As the festive season gets underway, we are already seeing some interesting data on trends and predictions across the global e-commerce industry.

Naturally, the Christmas sections of our Internet Statistics Compendium will be updated with the best of it over the coming months so be sure to check back for upcoming editions.

Some of the most significant holiday data for marketers and retailers alike focuses on the growth of the virtual goods sector. 

Here are a few highlights...

Smartphone and tablet growth

Mary Meeker’s comprehensive Internet Trends 2011 presentation at the Web 2.0 Summit in October was a good reminder of the speedy proliferation of new smartphone and tablet technology around the world.

The numbers speak for themselves. As of Q2 2011 (just six quarters since its release) upwards of 35m iPads have shipped globally making them the fastest ramping Apple product to date.

In the US, recent data from Pew sees that 11% of the US population owns a tablet.

Additionally, smartphone growth has perhaps been best exemplified by Android's OS market share. This increased from 2.9% to 30.1% between Q2 2010 and Q2 2011 (Strategy Analytics).

Virtual goods

Last month, US-focused statistics from Elastic Path highlighted that 27% of holiday shoppers plan to buy digital gifts with 36% of those intending to spend more on virtual items than they did in 2010.

US holiday shoppers are also keen to spend some of their gift budgets across a breadth of virtual products. Game downloads, rentals or subscriptions are cited as the most desirable with 21% considering giving these to others.

Music downloads/subscriptions and ebooks are not far behind with 20% and 16% of consumers, respectively, looking to spend on digital audio and books for their friends and families.

Types of digital goods - Elastic Path

Among digital gift buyers, 56% are planning to purchase redeemable gift cards.

Yet, the opinions of consumers as to the pros and cons of virtual products perhaps offer the best insight into where marketers and e-retailers might want to focus their efforts over Christmas and on into the new year.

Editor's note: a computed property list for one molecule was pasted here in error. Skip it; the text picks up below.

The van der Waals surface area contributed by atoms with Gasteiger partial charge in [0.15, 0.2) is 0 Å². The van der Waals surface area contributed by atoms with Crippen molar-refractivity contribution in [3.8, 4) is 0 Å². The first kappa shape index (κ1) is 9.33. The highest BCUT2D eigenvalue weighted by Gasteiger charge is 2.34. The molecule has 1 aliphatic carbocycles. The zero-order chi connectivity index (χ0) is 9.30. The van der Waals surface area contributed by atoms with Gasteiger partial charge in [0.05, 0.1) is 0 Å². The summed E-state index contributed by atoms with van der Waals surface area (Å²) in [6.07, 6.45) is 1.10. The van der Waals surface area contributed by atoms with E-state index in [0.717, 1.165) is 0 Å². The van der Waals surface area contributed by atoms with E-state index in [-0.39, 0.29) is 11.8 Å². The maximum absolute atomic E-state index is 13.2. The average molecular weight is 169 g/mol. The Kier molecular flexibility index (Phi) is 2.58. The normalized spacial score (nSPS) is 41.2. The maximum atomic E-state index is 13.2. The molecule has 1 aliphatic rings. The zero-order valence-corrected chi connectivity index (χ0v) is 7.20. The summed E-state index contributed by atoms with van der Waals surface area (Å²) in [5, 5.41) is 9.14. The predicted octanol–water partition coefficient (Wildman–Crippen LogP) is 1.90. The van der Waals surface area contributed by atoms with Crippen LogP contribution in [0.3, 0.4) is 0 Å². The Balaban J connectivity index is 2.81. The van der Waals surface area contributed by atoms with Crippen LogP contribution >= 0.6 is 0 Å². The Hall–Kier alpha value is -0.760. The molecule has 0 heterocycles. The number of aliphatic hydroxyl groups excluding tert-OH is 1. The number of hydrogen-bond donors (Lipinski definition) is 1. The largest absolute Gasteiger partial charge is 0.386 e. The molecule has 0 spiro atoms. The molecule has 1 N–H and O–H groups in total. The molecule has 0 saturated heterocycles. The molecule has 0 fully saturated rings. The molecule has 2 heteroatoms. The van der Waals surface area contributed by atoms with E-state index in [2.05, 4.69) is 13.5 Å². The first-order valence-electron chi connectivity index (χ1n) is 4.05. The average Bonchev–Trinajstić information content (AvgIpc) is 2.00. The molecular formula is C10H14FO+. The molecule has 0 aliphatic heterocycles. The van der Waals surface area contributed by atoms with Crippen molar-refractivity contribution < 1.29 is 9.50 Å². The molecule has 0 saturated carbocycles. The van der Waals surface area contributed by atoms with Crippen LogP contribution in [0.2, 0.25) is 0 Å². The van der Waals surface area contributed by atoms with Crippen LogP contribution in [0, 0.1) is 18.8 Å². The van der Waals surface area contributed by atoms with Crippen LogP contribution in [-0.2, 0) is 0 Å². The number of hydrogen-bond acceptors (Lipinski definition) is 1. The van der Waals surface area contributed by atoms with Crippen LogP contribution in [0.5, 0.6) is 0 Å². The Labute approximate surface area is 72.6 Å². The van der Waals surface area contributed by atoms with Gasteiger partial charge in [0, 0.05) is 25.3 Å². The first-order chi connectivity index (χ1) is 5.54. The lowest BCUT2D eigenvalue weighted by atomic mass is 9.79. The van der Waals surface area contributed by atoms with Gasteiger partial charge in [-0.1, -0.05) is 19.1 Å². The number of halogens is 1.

Speed and efficiency are the biggest benefits for purchasing digital goods as gifts. 29% of US shoppers say virtual gifts are better because they can be bought at the last minute and delivered instantly, while 24% believe them to be faster and easier to purchase.

Benefits of giving digital goods over physical goods - Elastic Path

By comparison, 32% of prospective buyers agree that virtual gifts seem less personal than physical gifts. Similarly, an additional barrier to 26% is the need to know what devices the recipient owns before making a purchase.

Disadvantages of giving digital goods over physical goods - Elastic Path

Despite the enthusiasm for digital gifts, there is certainly scope for marketers and retailers to find opportunities to bridge the gap between virtual and physical.

By increasing personalisation of digital presents, for example, or offering a substantial physical aspect which can be placed under the tree and opened on Christmas morning, the appeal of digital gifts with unexpected or unique physical aspects may see more consumers choosing virtual items in 2012 and beyond.

Luke Richards

Published 8 December, 2011 by Luke Richards

Luke Richards is a freelance writer and a guest blogger on Econsultancy. You can follow him on Twitter or check out his blog

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Comments (2)


Gabrielle Hase, Director at Soleberry Advisory Ltd.

You are quite right to point out that this presents a significant opportunity for retailers to do something clever by bringing the virtual gift into the physical world. Everyone loves opening something and even better if it has some heft to it! Retailers can collaborate with designers to produce limited edition packaging to announce the virtual gift. Stella McCartney for Oxfam, anyone?

over 6 years ago


John Gardner

I think the article raises some interesting points. I tend to agree with most of what has been said. If retailers can collaborate more with designers, the user experience will only improve.

over 5 years ago

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